MANILA, Philippines — Just three days after classes opened last week, Lolit Arasola heard her daughter, Ariane, a Grade 9 public school student in General Mariano Alvarez, Cavite province, weeping in the middle of the night.
“At first, she would not tell me why she was crying. But after a while, she told me that she was afraid she would not be able to finish her requirements in time for collection the next day, or that the teacher would not accept them,” Arasola told the Inquirer on Sunday.
The 59-year-old mother of five said she later learned that her daughter was expected to finish within a week three weeks’ worth of homework for her entrepreneurship class.
Ariane was among the scores of students who found themselves overwhelmed and overworked under the new way of learning due to COVID-19, with in-person classes indefinitely banned.
While her daily school schedule was from 7 a.m. to 4 p.m., classes often extended into the evening, with Ariane forced to skip meals just so she could finish her modules in time for submission the next day.
Arasola said that based on the schedule printed on Ariane’s modules, students were expected to learn and comprehend within a day lessons usually taught in school for a week.
“I told her to do only what she can and to not to be scared. If her teacher scolds her because of homework, then she should leave it to me. It pains [my husband and I] to see her like this,” said Arasola, a sari-sari store owner married to a jeepney driver.
She added that she had asked her other daughter, a Grade 12 student, to help Ariane answer the modules.
“I can clearly see that my daughter is sincere in her studies. But the requirements really are too much even for her,” Arasola said.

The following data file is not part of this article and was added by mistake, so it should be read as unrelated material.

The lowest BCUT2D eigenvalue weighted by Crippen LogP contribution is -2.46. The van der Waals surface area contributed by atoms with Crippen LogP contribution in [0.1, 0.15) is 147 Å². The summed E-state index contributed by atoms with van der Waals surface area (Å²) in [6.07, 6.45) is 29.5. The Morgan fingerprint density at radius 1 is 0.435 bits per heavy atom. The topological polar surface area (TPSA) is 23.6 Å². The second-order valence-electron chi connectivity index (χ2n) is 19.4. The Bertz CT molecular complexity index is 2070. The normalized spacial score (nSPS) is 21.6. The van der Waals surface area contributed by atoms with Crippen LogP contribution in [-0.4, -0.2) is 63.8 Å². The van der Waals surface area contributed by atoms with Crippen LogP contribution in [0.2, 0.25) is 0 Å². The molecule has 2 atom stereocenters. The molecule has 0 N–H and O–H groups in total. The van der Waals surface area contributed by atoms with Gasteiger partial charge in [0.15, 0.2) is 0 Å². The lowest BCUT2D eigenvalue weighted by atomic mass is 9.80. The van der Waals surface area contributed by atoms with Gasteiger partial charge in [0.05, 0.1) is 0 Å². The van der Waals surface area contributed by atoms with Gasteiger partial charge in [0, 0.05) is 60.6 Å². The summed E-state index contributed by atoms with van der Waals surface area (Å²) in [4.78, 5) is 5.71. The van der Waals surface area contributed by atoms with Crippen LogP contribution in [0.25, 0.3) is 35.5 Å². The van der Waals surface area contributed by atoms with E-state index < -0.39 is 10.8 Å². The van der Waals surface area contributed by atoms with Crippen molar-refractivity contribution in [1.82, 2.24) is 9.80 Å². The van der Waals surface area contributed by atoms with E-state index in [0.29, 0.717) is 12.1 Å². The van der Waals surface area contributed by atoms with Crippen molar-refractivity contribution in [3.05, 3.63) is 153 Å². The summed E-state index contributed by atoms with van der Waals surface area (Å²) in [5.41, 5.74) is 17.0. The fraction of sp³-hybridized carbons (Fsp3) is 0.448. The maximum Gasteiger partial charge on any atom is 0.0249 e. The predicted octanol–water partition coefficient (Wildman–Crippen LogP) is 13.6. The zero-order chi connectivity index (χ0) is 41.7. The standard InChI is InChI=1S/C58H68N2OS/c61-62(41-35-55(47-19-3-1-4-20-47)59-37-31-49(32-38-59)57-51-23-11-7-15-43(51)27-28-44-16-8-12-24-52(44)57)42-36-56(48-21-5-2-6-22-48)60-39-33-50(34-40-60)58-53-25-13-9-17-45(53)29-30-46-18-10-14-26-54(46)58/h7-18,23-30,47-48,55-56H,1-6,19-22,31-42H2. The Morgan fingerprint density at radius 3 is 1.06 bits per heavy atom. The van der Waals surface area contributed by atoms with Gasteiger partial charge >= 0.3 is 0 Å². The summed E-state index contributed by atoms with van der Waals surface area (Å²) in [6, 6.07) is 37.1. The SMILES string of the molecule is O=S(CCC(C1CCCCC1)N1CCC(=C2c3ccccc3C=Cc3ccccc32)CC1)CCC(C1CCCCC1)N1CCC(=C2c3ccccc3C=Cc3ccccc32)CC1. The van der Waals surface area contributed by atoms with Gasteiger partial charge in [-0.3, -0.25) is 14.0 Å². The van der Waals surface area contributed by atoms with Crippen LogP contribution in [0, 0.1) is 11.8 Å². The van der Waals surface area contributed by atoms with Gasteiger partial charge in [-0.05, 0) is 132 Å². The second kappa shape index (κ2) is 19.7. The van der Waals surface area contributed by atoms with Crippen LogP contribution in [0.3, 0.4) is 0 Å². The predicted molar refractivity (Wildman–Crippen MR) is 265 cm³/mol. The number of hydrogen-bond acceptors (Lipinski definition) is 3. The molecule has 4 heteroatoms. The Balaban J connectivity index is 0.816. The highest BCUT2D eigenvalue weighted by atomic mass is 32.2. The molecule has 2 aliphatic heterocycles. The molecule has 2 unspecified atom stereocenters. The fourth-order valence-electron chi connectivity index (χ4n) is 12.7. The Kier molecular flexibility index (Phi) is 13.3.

According to her, the class schedules and requirements could not be changed even with consultation with Ariane’s teachers, adding that any adjustments to the modules was up to the Department of Education (DepEd).
Further fueling her fears was the news about a student who committed suicide after a teacher rejected his unfinished module, as well as “pressure and difficulty” in using the learning materials.
The DepEd, however, said that according to the student’s relatives, he had been experiencing episodes of depression a month before the country was locked down due to COVID-19.
“This [was] a very sad incident and that’s the reason why we [have] psychosocial programs in place,” June Arvin Gudoy, DepEd public service affairs director, told reporters.
The DepEd said there were webinars and psychosocial interventions available on its social media pages to deal with stress among teachers, parents and students.
At a recent press conference, Ronilda Co, education director for disaster risk reduction and management services, said the DepEd was creating a referral system to “link” students and teachers to institutions that would handle mental health concerns.
She added that weekly webinars also discussed ways to ease mental and emotional stress among students when accomplishing tasks, as well as “mental prayers” that could provide a boost.
Even Education Secretary Leonor Briones herself acknowledged the problem and assured the public they were working with mental health professionals to find solutions. INQ
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